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• ## GEOSTATS: analyses with rates and proportions

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• My question concerns current thinking on correlations involving ratio variables that are proportions and rates. If this problem would be better posted on
Message 1 of 1 , Dec 31 6:29 AM
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My question concerns current thinking on correlations involving ratio
variables that are proportions and rates. If this problem would be
better posted on another list, i would be interested in suggestions.
Let me also say that my background in is in psychology rather than
geography.

We are interested in identifying block group level census correlates
(e.g., persons under age 29, males, no high school diploma, etc) of an
unlawful behavior measured by 911 calls for service (911 calls are
aggregated to the block group level).

Because the block group population varies considerably, we
standardized all variables by dividing by block group population prior
to computing correlations and a regression model. A reviewer kindly
pointed out that correlations involving ratio variables have been long
recognized to lead to spurious correlations between ratio variables
even when the numerators of the ratio variables are themselves
uncorrelated. He also provided two citations (a 1972? conference paper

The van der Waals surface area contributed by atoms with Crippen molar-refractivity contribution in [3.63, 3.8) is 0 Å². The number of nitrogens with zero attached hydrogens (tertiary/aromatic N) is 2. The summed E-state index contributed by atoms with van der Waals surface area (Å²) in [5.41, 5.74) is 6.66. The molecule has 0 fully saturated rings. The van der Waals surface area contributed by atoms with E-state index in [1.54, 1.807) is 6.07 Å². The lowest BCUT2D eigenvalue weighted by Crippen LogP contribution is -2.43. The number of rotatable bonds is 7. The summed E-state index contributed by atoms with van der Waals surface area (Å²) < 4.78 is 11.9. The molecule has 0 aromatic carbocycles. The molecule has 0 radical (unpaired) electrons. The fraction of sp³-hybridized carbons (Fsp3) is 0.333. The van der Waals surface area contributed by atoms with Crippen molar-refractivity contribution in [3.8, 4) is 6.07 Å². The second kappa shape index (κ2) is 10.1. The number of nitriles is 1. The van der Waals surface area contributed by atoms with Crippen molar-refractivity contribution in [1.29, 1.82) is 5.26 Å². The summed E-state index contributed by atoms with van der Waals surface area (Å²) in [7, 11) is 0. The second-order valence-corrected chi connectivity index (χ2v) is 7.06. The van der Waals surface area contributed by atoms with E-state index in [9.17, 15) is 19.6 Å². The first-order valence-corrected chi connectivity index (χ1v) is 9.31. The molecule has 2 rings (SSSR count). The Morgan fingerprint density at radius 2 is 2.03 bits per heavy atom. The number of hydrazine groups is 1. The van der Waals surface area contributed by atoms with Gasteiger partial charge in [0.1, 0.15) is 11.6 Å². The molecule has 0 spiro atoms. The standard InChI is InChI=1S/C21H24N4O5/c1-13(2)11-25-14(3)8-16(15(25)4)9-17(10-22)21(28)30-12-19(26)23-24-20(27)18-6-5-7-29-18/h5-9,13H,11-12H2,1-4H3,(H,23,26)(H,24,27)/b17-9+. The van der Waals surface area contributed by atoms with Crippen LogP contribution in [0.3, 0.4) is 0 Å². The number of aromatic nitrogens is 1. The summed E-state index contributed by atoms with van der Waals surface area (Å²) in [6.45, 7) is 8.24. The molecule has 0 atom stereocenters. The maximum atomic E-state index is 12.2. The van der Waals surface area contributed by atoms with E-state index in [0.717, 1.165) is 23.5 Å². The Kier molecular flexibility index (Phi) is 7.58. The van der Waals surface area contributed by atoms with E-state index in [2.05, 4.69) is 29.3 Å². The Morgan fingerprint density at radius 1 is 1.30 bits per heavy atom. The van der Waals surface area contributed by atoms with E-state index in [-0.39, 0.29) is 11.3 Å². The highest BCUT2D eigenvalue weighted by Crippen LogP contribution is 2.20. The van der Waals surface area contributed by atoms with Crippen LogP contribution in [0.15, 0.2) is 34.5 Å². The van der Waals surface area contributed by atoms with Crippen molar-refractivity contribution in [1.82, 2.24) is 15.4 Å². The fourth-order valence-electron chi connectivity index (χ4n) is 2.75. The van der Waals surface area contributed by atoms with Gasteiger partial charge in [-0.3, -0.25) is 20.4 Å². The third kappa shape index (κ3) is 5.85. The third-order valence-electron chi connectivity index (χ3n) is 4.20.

by Schuessler and a 1974 Sociological Methodology chapter by Fuiguitt
and Lieberson). I also looked at Cohen and Cohen's book on regression.

From these references, i get that a) it is not correct to infer an
association between the numerator components of two ratio variables
from the association between the two ratio variables. b) One must be
clear on whether the research question concerns the rate of the event
or the underlying count of the event. And, c) that controlling for the
denominator (here, populations) is generally alway preferable to using
ratio variables.

In response to points a) and b), i would say that we actually are
interested in relationships between the ratio measures rather than
planning purposes and because relationships between the ratio
numerators can best be done by person-level data because of
aggregation bias. When we re-ran analyses using the cout versions of
the variables and treating population as a control variable (point c),
we encountered serious collinearity problems (no surprise). All of
this leads me to think we should stick with ratio measures.

I think i should also be concerned about spatial autocorrelation.
However, i am not quite clear on how to work with it. I would welcome
any advice members might have on this concern.

I am interested in how members of this list would work with this
problem. Citations would also be welcome. Please respond either on or
off the list.

Thanks, Gene Maguin
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